If the Almost Home title is a foreshadowing that Guardian is planning on dying as a band, it’ll be our loss. The scary thing about an old band getting back together and recording new material is the potential that suckness will have somehow creeped in. When attrition sets in and the finger joints don’t hold the guitar strings down firmly enough, the old knees don’t support the bouncing bass player’s onstage romping, the elbows rust out and prevent the drummer from whipping around the toms and ride cymbals in swift motions left and right. And what if those vocal cords are not as limber? What’s a band to do if their key focus is off? These are legitimate fears and ones that old bands have to face when pursing the old comeback. Intuition tells us, though, that a band with a special chemistry — that Choi that’s unteachable — when they return, they’re likely to bring that with ’em. The good news here is Guardian has still got it.
Not sure if the fifth guitar player being added (what?! That’s like Zeppelin bringing in a second guitar player. What’s the purpose?), but Jamey Perrenot certainly didn’t hinder the band. Guardian sounds like they just stepped off the train between stops at Swing, Swang, Swung and Bottlerocket. They haven’t missed a beat. Jamie Rowe’s pipes sound as smooth and strong as ever.
This is a good album. I can’t quite say it’s great, however. I could listen to these tunes five to ten years from now and they’d still stand up, but I wouldn’t be compelled to do so. The Guardian I want to hear is captured here, yes. But — and I probably sound like Gene Simmons here by saying this — I don’t hear a hit. It’s really good. Perhaps even excellent (there’s no slop and no throw-aways), but it’s not classic — not the stuff of legends. It’s got the laid-back groove and tasteful leads (take the song “Wonderful,” for example) and even Latin-influenced brilliance (“California Rain” could’ve been lifted from any Eagles album).
Maybe it’s missing the aggressive knock-out punch from Guardian’s metal roots. “King of Fools” certainly has a punch — even an opening vocal wail — and an uptempo akin to “I Will Follow” (from Buzz, my favorite album from the Steve Taylor produced era, second to their classic Fire & Love album), and it’s followed-up with “Paranoia Kills,” which has a romping beat that could fit somewhere on a Marilyn Manson album. Heck, maybe this is just one of those made-for-vinyl albums and things don’t get aggressive and loud until you flip the LP over for side two.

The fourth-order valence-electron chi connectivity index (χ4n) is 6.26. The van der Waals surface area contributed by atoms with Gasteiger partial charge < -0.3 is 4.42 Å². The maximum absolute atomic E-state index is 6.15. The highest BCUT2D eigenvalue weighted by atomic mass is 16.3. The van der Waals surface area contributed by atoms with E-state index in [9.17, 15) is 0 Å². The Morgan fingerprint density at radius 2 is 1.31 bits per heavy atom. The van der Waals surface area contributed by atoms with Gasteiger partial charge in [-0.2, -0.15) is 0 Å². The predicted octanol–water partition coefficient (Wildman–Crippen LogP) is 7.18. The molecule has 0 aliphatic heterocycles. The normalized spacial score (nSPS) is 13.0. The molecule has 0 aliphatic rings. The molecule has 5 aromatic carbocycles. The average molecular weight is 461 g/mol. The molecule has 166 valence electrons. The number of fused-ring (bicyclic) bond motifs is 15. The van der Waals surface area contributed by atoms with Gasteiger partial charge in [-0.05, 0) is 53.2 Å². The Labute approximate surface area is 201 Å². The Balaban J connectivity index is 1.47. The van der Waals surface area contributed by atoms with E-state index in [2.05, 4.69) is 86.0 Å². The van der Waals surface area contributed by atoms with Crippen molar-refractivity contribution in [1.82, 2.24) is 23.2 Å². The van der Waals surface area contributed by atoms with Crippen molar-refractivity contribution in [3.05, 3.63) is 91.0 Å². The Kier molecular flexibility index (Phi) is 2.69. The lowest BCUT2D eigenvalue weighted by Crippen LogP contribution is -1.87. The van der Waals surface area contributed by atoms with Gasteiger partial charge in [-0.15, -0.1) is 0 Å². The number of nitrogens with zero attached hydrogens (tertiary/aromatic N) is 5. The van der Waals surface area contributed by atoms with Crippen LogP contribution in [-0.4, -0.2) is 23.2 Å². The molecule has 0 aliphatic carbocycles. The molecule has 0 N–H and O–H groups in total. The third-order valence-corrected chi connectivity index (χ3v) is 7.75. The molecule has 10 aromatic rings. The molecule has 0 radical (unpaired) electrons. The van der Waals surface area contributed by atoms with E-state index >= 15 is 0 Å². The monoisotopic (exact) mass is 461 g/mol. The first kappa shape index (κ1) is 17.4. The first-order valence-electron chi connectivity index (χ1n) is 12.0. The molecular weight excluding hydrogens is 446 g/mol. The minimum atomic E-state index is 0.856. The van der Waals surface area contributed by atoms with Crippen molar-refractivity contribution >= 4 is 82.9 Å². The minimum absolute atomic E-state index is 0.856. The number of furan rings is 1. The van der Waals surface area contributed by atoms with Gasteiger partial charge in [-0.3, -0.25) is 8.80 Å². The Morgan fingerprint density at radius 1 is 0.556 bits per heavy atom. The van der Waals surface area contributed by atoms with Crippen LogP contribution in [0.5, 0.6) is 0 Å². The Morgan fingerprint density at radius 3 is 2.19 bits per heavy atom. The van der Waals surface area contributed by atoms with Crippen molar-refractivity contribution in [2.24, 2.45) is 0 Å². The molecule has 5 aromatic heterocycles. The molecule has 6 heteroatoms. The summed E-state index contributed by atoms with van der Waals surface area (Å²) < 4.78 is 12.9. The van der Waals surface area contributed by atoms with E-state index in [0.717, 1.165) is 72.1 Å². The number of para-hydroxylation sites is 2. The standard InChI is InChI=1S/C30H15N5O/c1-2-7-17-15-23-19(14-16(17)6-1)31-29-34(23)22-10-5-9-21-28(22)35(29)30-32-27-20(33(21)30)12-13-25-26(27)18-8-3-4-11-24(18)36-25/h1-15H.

I’ve been living with this album for over a month on my trusty iPhone and the song “Free” is the tune that shuffles up the most often and gets a pleasant reaction from me. I think it’s probably the best chorus on the album, and it’s just so simple. And that perty lil’ guitar lead that accompanies it is magic.
The album ends with the band probably doing what it does best — the ballad. Jamie Rowe was just made to croon a ditty like this. What it is, lyrically at least, is a blues lament that acknowledges the bumps and bruises of life — and confesses that the believer in Christ has a hope beyond this life. As an elder musician thinks back on his or her experience, this wisdom and hope brings sustaining power to the soul. If I was in the band, I don’t think I could’ve come up with a better theme to wrap the album title around.
The artwork has some nice additives, too. The back of the CD digi-pack shows a suited character wearing a la Dia de la Muerta (the day of death) mask that is opening someone’s mailbox. Is that like the Grim Reaper knocking on the front door? The back of the CD booklet has a photograph that looks like someone opening a Dia de la Muerta card and the inscription underneath that says, “NON OMNIS MORIAR,” which means “I shall not wholly die.” This is the hope we have in Christ. It’s nice to have a little depth with our rock and roll.